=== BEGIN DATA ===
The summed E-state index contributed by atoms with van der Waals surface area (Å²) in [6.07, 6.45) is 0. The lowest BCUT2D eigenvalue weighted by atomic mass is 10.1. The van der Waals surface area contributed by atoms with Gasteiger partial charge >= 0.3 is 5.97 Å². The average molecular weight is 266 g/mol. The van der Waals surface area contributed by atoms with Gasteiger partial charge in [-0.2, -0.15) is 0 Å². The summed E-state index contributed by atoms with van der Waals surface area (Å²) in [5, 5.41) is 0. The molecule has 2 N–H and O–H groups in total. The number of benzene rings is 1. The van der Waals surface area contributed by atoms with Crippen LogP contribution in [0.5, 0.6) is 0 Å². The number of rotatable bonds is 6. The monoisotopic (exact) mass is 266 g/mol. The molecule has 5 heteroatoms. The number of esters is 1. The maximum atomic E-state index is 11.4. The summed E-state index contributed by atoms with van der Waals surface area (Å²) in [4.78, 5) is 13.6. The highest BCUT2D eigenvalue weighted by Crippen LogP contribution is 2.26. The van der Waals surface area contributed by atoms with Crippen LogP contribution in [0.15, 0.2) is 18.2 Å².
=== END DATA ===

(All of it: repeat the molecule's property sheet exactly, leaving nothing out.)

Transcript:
The summed E-state index contributed by atoms with van der Waals surface area (Å²) in [6.07, 6.45) is 0. The lowest BCUT2D eigenvalue weighted by atomic mass is 10.1. The van der Waals surface area contributed by atoms with Gasteiger partial charge >= 0.3 is 5.97 Å². The average molecular weight is 266 g/mol. The van der Waals surface area contributed by atoms with Gasteiger partial charge in [-0.2, -0.15) is 0 Å². The summed E-state index contributed by atoms with van der Waals surface area (Å²) in [5, 5.41) is 0. The molecule has 2 N–H and O–H groups in total. The number of benzene rings is 1. The van der Waals surface area contributed by atoms with Crippen LogP contribution in [0.5, 0.6) is 0 Å². The number of rotatable bonds is 6. The monoisotopic (exact) mass is 266 g/mol. The molecule has 5 heteroatoms. The number of esters is 1. The maximum atomic E-state index is 11.4. The summed E-state index contributed by atoms with van der Waals surface area (Å²) in [4.78, 5) is 13.6. The highest BCUT2D eigenvalue weighted by Crippen LogP contribution is 2.26. The van der Waals surface area contributed by atoms with Crippen LogP contribution in [0.15, 0.2) is 18.2 Å².